AN INADEQUATE LEVEL OF SOCIAL HOUSING across London is affecting children’s physical and mental health, and could permanently hinder their development, according to the latest Marmot Review from the UCL Institute of Health Equity (IHE).

The IHE’s Evidence Review on Housing, Health Inequalities in London, is a rapid evidence review involving literature searches for evidence of interventions to address housing and health issues in the capital. It highlights that there are over 75,000 children under 18, who are homeless and living in temporary accommodation in London. That is because of the severe shortage of good quality and affordable housing in London, particularly of social housing, which forces many people to live in unsafe, insecure or unaffordable homes.

Professor Sir Michael Marmot, Director, UCL Institute of Health Equity commented: “This is an unacceptable state-of-affairs as it blights children’s future permanently. Our homes provide the living environment that dictates our future health. We know that living in cold, damp and mouldy homes leads to lung damage in children and impairs their development.

“Children are less likely to be able to do their homework if their home is cold and overcrowded, leading to them falling behind at school. Long term, that is more likely to lead to low-income, unstable work and not being able to make ends meet. Educational achievement is a key predictor of long-term health and longevity, and health inequalities.”

The latest Marmot review, produced for the Greater London Authority (GLA), is calling on the government to accelerate rapidly, the increase in the supply of good quality social housing, which offers long-term security at an affordable cost. The series of recommendations includes ensuring no household with children is placed in single-room or bed and breakfast accommodation, with a goal that no children are placed in temporary accommodation for more than a specific and limited period of time.

The Mayor of London, Sadiq Khan, said: “I welcome the findings of this important report, which highlights how more government investment in social housing is vital to improving health and addressing health inequalities.

“It is unacceptable that a child’s background and postcode has such a major impact on their overall health. London has the potential to become one of the world’s healthiest major cities but if we are to achieve this ambition, we must start by reducing some of the massive inequalities that exist in the capital.

“Since I became Mayor, we have delivered record-breaking affordable homebuilding. This includes starting work on more new council homes last year than at any time since the 1970s. But the government must now help us to do even more by rapidly increasing investment in good quality social housing that meets the scale of demand in our city.”

Why London is hit the hardest

The past decade has seen major events affect Londoners’ experiences of their homes. These include the Covid-19 pandemic, which brought about significant changes in lifestyles and housing requirements and which highlighted overcrowding. The Grenfell tower tragedy also exposed a previously hidden phenomenon of unsafe cladding and building materials, whilst the war in Ukraine and cost-of-living crisis now risk driving many more households into fuel poverty, making it more difficult for tenants to cover their rent.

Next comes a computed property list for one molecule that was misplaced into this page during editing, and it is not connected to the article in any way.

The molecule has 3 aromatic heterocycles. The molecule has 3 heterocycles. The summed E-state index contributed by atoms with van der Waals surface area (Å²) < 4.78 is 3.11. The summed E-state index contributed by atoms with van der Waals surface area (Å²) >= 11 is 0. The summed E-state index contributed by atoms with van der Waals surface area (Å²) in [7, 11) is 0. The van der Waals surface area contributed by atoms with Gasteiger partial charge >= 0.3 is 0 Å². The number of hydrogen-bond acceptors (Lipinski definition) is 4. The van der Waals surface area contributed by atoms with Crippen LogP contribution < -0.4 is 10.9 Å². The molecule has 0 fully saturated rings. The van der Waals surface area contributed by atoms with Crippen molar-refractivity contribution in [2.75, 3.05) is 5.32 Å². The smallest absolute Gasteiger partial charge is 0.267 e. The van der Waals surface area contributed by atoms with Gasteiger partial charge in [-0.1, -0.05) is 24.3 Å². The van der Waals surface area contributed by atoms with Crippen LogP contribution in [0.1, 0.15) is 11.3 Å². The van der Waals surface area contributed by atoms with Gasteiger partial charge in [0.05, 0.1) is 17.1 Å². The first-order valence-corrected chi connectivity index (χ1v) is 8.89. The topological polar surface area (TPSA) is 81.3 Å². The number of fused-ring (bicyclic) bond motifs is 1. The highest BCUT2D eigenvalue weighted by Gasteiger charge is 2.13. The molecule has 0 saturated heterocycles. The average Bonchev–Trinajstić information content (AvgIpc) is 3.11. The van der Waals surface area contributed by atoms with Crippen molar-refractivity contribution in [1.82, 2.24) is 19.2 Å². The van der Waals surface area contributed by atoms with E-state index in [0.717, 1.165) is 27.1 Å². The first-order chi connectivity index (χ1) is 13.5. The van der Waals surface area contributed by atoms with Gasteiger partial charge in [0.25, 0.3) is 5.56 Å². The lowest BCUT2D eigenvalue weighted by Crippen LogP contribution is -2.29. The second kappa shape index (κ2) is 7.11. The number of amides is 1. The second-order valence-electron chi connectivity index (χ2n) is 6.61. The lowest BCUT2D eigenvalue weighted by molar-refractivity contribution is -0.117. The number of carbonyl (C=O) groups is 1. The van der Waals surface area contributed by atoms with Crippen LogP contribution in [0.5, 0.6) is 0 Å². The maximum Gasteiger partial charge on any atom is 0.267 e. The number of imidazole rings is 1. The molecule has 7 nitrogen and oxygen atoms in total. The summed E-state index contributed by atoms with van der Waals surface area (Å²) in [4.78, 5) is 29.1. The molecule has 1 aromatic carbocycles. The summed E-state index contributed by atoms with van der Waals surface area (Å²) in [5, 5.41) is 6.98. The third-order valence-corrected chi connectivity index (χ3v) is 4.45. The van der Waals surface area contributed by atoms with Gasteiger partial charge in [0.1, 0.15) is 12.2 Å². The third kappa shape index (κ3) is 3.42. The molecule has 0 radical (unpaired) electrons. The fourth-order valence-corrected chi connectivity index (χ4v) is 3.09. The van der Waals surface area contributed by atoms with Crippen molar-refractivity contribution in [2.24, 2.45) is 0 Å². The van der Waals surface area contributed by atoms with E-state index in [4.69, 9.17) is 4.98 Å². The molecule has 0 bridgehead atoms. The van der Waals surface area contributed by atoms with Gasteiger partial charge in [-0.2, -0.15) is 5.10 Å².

People from minority ethnic backgrounds on average experience worse housing conditions and greater housing insecurity and need than White Londoners.

Housing impacts health through three established pathways: quality, security and affordability. Underlying all three however, there are fundamental challenges related to the shortage of good quality and affordable housing in London.

Sir Michael explained: “Until there is a major step-change in levels of investment in social housing many people living in the Capital will remain at risk of sub-standard and insecure accommodation. The situation will only change if there is a move towards valuing our homes as a vital infrastructure for public health and wellbeing.”

In the post-war years, good quality homes were understood to be essential for the health and wellbeing of the population and public investment was prioritised, despite high national debt. In the 1970s, local authorities in London alone were building over 20,000 new homes every year. Since the first sale of council homes through the Right to Buy scheme in the 1980s, only one in five of the homes sold have been replaced with council housing.

Sir Michael added: “As London enters a period of the highest inflation seen in a generation there is a real risk of widening housing-related health inequalities: this includes a particular risk of growing rates of fuel poverty, higher costs of maintenance and repairs, and greater risk of arrears and eviction leading to rising homelessness, especially for people living in the private rental sector.”

In addition, neighbourhoods and the surrounding environment play a critical role in people’s experiences of home and in how they interact with the surrounding area. It can affect how much time people spend in their homes and how they use their homes if safe and appealing outside spaces or local destinations do not exist.  For example, children may spend more time indoors rather than playing outside, with implications for physical activity, social development and mental health.

* Read: Evidence Review: Housing and Health Inequalities in London here.

* Source: Institute of Health Equity